I was a second-year Rabbinical Student, serving a midwestern congregation for the High Holy Days. Prior to my arrival, the local Jewish paper wrote a short article as a means of introducing me to the community. Among other things, the article included that I am Chinese. After reading it, a woman from the congregation found me at services and said, "It doesn't matter where you are from, you can be just as Jewish as the rest of us."
I didn't understand what she was saying at first. I am from San Francisco, a detail also included in the article. Was she suggesting that people who hail from the west coast are less Jewish than midwesterners? Then I realized, of course, that she was betraying a different, two-fold bias. First, that all Asian people were born somewhere in Asia, and second, that Chinese Jews must be welcomed into the Jewish community.
It's a strange feeling to have someone welcome you into your own community. It's like having a stranger try to welcome you into your own home. I already knew that I was as Jewish "as the rest of us." But I didn't know that she didn't think of me as equally Jewish until she told me by saying what she said. She was not welcoming me so much as trying to convince herself that I could be as Jewish as she was. Someone telling you that they don't think you belong, even in a nice way, is a hurtful thing to hear.
Thinking of diversity as a matter of welcome or inclusion is a mistake we often make in the Jewish community. Both of those terms suggest that there are insiders who have to bring outsiders in. That sets up a power dynamic that can be diminishing and insulting. Rather, diversity is a matter of recognition; recognizing who already comprises our communities. When we try to be inclusive, we have a fixed understanding of who those insiders and outsiders are. When, instead, we try to recognize who we are as a community, our minds focus on learning in order to grow our perceptions of who we are as a people.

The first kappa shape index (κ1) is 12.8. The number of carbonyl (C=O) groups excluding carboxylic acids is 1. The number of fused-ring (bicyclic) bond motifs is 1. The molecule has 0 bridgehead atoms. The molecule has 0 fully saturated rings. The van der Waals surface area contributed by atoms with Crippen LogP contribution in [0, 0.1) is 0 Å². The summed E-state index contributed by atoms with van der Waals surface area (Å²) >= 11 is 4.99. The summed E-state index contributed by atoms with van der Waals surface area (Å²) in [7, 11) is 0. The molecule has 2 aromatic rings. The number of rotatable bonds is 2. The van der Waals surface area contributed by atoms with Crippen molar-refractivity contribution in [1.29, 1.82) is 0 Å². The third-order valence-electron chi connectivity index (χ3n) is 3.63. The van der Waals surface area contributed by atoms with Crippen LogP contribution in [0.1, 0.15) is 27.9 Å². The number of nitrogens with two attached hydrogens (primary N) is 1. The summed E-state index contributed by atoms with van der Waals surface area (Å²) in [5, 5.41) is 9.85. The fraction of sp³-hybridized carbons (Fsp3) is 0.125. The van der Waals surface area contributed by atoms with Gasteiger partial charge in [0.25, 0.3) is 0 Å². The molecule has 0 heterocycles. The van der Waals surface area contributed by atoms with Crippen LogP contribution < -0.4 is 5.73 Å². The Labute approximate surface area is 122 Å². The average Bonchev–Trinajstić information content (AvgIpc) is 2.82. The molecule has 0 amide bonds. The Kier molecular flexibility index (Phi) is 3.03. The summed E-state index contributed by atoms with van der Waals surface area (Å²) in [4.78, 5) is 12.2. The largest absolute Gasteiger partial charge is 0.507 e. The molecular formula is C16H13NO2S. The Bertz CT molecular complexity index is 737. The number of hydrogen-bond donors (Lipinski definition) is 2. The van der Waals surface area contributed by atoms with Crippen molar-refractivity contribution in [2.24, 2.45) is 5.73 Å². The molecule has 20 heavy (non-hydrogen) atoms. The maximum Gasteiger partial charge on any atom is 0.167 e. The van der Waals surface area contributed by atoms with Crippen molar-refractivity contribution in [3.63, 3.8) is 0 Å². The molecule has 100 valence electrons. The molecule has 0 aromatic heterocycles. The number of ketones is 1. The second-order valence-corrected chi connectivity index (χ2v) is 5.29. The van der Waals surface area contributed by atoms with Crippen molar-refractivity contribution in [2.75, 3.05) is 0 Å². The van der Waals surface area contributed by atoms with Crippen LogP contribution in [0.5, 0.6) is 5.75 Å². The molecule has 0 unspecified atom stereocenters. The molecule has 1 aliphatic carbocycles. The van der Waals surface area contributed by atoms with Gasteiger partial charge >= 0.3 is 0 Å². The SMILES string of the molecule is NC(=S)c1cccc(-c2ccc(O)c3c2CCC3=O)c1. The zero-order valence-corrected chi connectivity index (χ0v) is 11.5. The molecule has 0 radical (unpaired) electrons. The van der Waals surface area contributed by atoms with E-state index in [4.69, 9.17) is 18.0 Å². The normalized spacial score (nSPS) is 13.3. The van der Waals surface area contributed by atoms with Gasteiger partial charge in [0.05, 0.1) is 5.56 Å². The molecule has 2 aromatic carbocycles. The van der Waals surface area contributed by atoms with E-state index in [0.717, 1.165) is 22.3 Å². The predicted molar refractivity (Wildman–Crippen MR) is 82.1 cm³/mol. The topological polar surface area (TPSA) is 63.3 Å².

This week's Torah portion, va-et'chanan, can give us a helpful frame as we consider what it means to truly recognize the diversity we have in our community. Through the words of the sh'ma, we explore the meaning of Oneness.
Sh 'ma Yisrael, Adonai Eloheinu, Adonai Echad.
Hear, O Israel, the Eternal is our God, the Eternal is One.
This six-word phrase is one of the most important texts in Jewish life. As we chant and say it ritually, it connects us with all other Jews through time and space. It grounds us as a part of the Jewish people, and it teaches us the Jewish perspective on the nature of God.
Taken as an adjective, "one" means that God is singular. The sh'ma , then, is a statement of monotheism. There is only one God as opposed to many gods. That is the idea at the foundation of Jewish thought and tradition. It helps to remind us that our God is the God of all people, and thus all of humanity comes from the same source.
Taken as a noun, however, "one" means unity. "One" is the sum of all fractions and parts and represents wholeness, completeness. No one and nothing exists outside of that Oneness. Dr. Judith Plaskow captures this beautifully when she writes in her book Standing Again at Sinai, "[T] he capacity to see the One in and through the changing forms of the many, to glimpse the whole in and through its infinite images, is…what monotheism is truly about." God is the whole and everything else is a piece of that unity. We might not know what each of those parts are, but when we encounter them, we know that their very existence means they are a part of the Oneness.
When we mistakenly see some as insiders and others as outsiders, we have split the One into multiple parts. That is what makes us feel fractured and broken. That is what makes some people ostracize and isolate others. If, instead, we see all others as already a part of the whole, then we approach the encounter with openness, ready to accept whatever aspects of diversity that they bring, even if it is new to us.
Our goal must be to change our perception of who "we" already are. When we do, we may come closer to truly experiencing Oneness.